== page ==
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education, mentoring, moral distress, palliative care, pediatrics, primary palliative care



  1. Lafond, Deborah DNP, PPCNP-BC, CPON, CHPPN, FPCN, FAAN
  3. Fisher, Deborah PhD, PPCNP-BC, CHPPN
  4. Mahmood, Laila A. MD, MPH
  5. Hinds, Pamela S. PhD, RN, FAAN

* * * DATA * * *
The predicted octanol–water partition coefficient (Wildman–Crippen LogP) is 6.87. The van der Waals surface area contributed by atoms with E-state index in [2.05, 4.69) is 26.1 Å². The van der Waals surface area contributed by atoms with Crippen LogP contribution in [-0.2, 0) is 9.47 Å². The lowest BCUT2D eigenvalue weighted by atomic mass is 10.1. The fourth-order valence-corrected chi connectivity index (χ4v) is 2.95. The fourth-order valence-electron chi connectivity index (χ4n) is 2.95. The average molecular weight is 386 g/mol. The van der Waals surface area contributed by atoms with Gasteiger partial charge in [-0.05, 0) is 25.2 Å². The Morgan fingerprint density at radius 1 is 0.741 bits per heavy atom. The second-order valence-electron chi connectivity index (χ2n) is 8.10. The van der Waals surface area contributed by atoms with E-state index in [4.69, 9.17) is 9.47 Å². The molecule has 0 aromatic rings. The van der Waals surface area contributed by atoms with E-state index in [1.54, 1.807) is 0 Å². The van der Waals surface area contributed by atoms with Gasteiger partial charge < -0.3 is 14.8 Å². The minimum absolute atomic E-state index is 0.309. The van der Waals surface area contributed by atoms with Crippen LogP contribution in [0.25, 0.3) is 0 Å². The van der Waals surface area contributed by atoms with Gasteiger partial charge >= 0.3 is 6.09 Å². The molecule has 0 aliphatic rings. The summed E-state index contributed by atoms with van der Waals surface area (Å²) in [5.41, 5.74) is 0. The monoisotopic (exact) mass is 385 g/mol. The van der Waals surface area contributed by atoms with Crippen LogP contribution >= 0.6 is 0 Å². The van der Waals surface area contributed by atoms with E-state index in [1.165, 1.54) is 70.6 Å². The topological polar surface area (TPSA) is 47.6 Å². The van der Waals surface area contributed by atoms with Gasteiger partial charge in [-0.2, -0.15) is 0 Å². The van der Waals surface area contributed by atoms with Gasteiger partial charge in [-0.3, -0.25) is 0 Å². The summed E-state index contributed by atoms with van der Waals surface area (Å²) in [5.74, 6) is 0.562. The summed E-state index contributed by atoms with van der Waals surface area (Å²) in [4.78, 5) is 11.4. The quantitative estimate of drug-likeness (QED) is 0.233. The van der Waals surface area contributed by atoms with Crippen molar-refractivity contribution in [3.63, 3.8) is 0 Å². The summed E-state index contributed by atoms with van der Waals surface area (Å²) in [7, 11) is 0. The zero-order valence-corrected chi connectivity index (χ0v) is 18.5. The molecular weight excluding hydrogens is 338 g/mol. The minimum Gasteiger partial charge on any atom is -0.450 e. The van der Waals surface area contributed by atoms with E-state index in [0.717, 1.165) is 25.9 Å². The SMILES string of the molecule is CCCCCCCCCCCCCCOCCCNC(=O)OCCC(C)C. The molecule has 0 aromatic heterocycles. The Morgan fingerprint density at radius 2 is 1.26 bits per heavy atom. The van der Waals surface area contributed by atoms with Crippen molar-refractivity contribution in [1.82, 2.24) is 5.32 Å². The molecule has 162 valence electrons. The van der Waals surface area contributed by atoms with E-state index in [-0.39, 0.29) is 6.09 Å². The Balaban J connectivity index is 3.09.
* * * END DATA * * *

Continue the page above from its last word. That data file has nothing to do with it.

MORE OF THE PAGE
Primary palliative care education and mentoring strengthens frontline clinicians' confidence and competence in pediatric palliative care, and potentially mitigates their moral distress. The project aims were to improve the knowledge, attitudes, and skills of frontline intradisciplinary clinicians in caring for children with serious conditions and their families. We undertook an intensive educational initiative consisting of didactic and mentoring sessions, and mentored quality improvement projects. Outcomes included the following: 93.3% of participants reported comfort in discussing death, suffering, spirituality, and hope with families, and increased comfort in end-of-life care (89.5%), increased knowledge (94.7%) and skills (100%), improved communication (100%), and being better prepared to discuss and access palliative care resources (100%). Secondary outcomes included 33% increase in specialty pediatric palliative care consults and 98% increase in the integration of specialty palliative care for patients with high-risk cancers. Specialty pediatric palliative care referral became standard for patients with cystic fibrosis, high-risk solid and brain tumors, heart failure, and patients receiving a stem cell transplant. Clinician self-reported moral distress decreased by 30%. This project improved primary palliative care knowledge, attitudes, and confidence in skills, access to care, and family satisfaction, and decreased clinician self-reported moral distress. We report on the 4-year period of project implementation and sustainability.